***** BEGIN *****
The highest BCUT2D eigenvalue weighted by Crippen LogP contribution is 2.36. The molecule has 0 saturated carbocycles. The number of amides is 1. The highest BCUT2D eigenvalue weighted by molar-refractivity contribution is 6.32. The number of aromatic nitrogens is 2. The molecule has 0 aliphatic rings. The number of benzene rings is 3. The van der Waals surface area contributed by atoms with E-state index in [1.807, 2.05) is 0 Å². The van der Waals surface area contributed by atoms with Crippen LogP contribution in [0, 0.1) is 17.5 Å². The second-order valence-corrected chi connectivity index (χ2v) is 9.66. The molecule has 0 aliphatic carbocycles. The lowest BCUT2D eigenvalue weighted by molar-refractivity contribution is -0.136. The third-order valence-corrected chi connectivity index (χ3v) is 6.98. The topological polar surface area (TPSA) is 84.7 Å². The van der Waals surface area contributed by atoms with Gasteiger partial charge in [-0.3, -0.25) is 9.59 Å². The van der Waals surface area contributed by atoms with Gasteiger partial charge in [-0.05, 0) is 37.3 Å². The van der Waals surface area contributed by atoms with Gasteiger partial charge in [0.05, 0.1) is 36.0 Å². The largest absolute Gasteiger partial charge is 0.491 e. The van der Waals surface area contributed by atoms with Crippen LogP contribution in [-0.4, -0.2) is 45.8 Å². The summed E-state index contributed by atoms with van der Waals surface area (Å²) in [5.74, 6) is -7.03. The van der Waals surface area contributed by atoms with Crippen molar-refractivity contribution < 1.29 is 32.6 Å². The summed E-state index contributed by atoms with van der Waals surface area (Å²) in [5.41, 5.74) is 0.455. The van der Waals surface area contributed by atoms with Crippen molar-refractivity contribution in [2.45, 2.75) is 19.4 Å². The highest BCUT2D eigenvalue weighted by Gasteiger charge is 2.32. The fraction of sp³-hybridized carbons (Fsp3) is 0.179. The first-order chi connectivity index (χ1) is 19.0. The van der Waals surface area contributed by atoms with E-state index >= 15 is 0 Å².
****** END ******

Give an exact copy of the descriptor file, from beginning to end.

The highest BCUT2D eigenvalue weighted by Crippen LogP contribution is 2.36. The molecule has 0 saturated carbocycles. The number of amides is 1. The highest BCUT2D eigenvalue weighted by molar-refractivity contribution is 6.32. The number of aromatic nitrogens is 2. The molecule has 0 aliphatic rings. The number of benzene rings is 3. The van der Waals surface area contributed by atoms with E-state index in [1.807, 2.05) is 0 Å². The van der Waals surface area contributed by atoms with Crippen LogP contribution in [0, 0.1) is 17.5 Å². The second-order valence-corrected chi connectivity index (χ2v) is 9.66. The molecule has 0 aliphatic carbocycles. The lowest BCUT2D eigenvalue weighted by molar-refractivity contribution is -0.136. The third-order valence-corrected chi connectivity index (χ3v) is 6.98. The topological polar surface area (TPSA) is 84.7 Å². The van der Waals surface area contributed by atoms with Gasteiger partial charge in [-0.3, -0.25) is 9.59 Å². The van der Waals surface area contributed by atoms with Gasteiger partial charge in [-0.05, 0) is 37.3 Å². The van der Waals surface area contributed by atoms with Gasteiger partial charge in [0.05, 0.1) is 36.0 Å². The largest absolute Gasteiger partial charge is 0.491 e. The van der Waals surface area contributed by atoms with Crippen LogP contribution in [-0.4, -0.2) is 45.8 Å². The summed E-state index contributed by atoms with van der Waals surface area (Å²) in [5.74, 6) is -7.03. The van der Waals surface area contributed by atoms with Crippen molar-refractivity contribution < 1.29 is 32.6 Å². The summed E-state index contributed by atoms with van der Waals surface area (Å²) in [5.41, 5.74) is 0.455. The van der Waals surface area contributed by atoms with Crippen molar-refractivity contribution in [2.45, 2.75) is 19.4 Å². The highest BCUT2D eigenvalue weighted by Gasteiger charge is 2.32. The fraction of sp³-hybridized carbons (Fsp3) is 0.179. The first-order chi connectivity index (χ1) is 19.0. The van der Waals surface area contributed by atoms with E-state index >= 15 is 0 Å².